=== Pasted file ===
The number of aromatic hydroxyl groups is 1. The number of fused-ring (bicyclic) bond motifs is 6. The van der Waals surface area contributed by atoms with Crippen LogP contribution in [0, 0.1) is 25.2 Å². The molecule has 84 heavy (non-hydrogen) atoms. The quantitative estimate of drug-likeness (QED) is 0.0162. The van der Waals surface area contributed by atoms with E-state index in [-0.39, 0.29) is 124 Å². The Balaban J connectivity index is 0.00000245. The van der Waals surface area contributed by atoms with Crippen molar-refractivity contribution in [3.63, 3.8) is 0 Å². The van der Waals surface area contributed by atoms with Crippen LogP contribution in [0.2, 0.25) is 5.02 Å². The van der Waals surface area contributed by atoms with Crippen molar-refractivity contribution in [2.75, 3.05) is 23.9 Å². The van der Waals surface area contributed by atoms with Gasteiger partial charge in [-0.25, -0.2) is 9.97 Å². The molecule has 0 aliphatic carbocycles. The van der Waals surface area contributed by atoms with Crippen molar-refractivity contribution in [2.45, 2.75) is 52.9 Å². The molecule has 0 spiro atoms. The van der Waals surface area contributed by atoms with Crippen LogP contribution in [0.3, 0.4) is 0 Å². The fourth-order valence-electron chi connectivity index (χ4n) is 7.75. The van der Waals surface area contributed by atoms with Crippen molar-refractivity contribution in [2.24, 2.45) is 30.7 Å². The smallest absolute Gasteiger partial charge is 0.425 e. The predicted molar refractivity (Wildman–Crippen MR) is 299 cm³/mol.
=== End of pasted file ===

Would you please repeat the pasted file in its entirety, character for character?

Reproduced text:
The number of aromatic hydroxyl groups is 1. The number of fused-ring (bicyclic) bond motifs is 6. The van der Waals surface area contributed by atoms with Crippen LogP contribution in [0, 0.1) is 25.2 Å². The molecule has 84 heavy (non-hydrogen) atoms. The quantitative estimate of drug-likeness (QED) is 0.0162. The van der Waals surface area contributed by atoms with E-state index in [-0.39, 0.29) is 124 Å². The Balaban J connectivity index is 0.00000245. The van der Waals surface area contributed by atoms with Crippen molar-refractivity contribution in [3.63, 3.8) is 0 Å². The van der Waals surface area contributed by atoms with Crippen LogP contribution in [0.2, 0.25) is 5.02 Å². The van der Waals surface area contributed by atoms with Crippen molar-refractivity contribution in [2.75, 3.05) is 23.9 Å². The van der Waals surface area contributed by atoms with Gasteiger partial charge in [-0.25, -0.2) is 9.97 Å². The molecule has 0 aliphatic carbocycles. The van der Waals surface area contributed by atoms with Crippen molar-refractivity contribution in [2.45, 2.75) is 52.9 Å². The molecule has 0 spiro atoms. The van der Waals surface area contributed by atoms with Crippen LogP contribution in [0.3, 0.4) is 0 Å². The fourth-order valence-electron chi connectivity index (χ4n) is 7.75. The van der Waals surface area contributed by atoms with Crippen molar-refractivity contribution in [2.24, 2.45) is 30.7 Å². The smallest absolute Gasteiger partial charge is 0.425 e. The predicted molar refractivity (Wildman–Crippen MR) is 299 cm³/mol.